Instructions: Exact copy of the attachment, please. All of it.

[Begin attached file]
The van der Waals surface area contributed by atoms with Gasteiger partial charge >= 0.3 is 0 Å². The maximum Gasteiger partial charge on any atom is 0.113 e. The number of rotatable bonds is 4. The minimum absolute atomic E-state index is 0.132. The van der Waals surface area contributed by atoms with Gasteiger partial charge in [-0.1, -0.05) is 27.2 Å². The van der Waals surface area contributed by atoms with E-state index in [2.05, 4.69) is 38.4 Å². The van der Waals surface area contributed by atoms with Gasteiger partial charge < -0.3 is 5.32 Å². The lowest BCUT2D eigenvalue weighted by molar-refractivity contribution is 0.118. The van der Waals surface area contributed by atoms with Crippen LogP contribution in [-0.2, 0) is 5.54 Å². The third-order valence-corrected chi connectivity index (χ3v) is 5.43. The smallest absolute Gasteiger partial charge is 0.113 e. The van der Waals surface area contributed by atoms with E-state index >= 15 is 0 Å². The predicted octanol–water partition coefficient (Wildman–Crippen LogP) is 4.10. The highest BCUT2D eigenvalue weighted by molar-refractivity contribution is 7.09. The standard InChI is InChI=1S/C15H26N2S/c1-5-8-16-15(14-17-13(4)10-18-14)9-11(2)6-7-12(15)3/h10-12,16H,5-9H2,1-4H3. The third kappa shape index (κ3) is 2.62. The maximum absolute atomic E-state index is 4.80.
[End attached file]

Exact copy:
The van der Waals surface area contributed by atoms with Gasteiger partial charge >= 0.3 is 0 Å². The maximum Gasteiger partial charge on any atom is 0.113 e. The number of rotatable bonds is 4. The minimum absolute atomic E-state index is 0.132. The van der Waals surface area contributed by atoms with Gasteiger partial charge in [-0.1, -0.05) is 27.2 Å². The van der Waals surface area contributed by atoms with E-state index in [2.05, 4.69) is 38.4 Å². The van der Waals surface area contributed by atoms with Gasteiger partial charge < -0.3 is 5.32 Å². The lowest BCUT2D eigenvalue weighted by molar-refractivity contribution is 0.118. The van der Waals surface area contributed by atoms with Crippen LogP contribution in [-0.2, 0) is 5.54 Å². The third-order valence-corrected chi connectivity index (χ3v) is 5.43. The smallest absolute Gasteiger partial charge is 0.113 e. The van der Waals surface area contributed by atoms with E-state index >= 15 is 0 Å². The predicted octanol–water partition coefficient (Wildman–Crippen LogP) is 4.10. The highest BCUT2D eigenvalue weighted by molar-refractivity contribution is 7.09. The standard InChI is InChI=1S/C15H26N2S/c1-5-8-16-15(14-17-13(4)10-18-14)9-11(2)6-7-12(15)3/h10-12,16H,5-9H2,1-4H3. The third kappa shape index (κ3) is 2.62. The maximum absolute atomic E-state index is 4.80.